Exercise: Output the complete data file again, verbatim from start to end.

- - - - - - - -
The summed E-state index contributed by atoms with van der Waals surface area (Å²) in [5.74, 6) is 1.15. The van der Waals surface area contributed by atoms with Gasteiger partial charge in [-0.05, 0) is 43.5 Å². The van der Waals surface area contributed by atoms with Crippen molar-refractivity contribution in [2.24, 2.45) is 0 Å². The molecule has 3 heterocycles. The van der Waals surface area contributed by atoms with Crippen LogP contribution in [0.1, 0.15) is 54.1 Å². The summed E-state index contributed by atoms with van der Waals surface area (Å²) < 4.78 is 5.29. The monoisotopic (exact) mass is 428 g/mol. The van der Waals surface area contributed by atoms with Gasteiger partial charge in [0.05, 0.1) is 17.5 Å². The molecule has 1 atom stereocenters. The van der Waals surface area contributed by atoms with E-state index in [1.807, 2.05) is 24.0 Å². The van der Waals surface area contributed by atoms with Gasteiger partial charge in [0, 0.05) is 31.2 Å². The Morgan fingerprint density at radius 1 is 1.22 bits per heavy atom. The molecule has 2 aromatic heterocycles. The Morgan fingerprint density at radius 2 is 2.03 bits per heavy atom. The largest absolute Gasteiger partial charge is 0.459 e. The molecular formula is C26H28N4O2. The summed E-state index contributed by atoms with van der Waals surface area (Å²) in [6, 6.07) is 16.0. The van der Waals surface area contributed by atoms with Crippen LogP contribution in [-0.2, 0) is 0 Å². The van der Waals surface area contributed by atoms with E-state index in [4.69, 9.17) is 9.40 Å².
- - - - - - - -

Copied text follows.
The summed E-state index contributed by atoms with van der Waals surface area (Å²) in [5.74, 6) is 1.15. The van der Waals surface area contributed by atoms with Gasteiger partial charge in [-0.05, 0) is 43.5 Å². The van der Waals surface area contributed by atoms with Crippen molar-refractivity contribution in [2.24, 2.45) is 0 Å². The molecule has 3 heterocycles. The van der Waals surface area contributed by atoms with Crippen LogP contribution in [0.1, 0.15) is 54.1 Å². The summed E-state index contributed by atoms with van der Waals surface area (Å²) < 4.78 is 5.29. The monoisotopic (exact) mass is 428 g/mol. The van der Waals surface area contributed by atoms with Gasteiger partial charge in [0.05, 0.1) is 17.5 Å². The molecule has 1 atom stereocenters. The van der Waals surface area contributed by atoms with E-state index in [1.807, 2.05) is 24.0 Å². The van der Waals surface area contributed by atoms with Gasteiger partial charge in [0, 0.05) is 31.2 Å². The Morgan fingerprint density at radius 1 is 1.22 bits per heavy atom. The molecule has 2 aromatic heterocycles. The Morgan fingerprint density at radius 2 is 2.03 bits per heavy atom. The largest absolute Gasteiger partial charge is 0.459 e. The molecular formula is C26H28N4O2. The summed E-state index contributed by atoms with van der Waals surface area (Å²) in [6, 6.07) is 16.0. The van der Waals surface area contributed by atoms with Crippen LogP contribution in [-0.2, 0) is 0 Å². The van der Waals surface area contributed by atoms with E-state index in [4.69, 9.17) is 9.40 Å².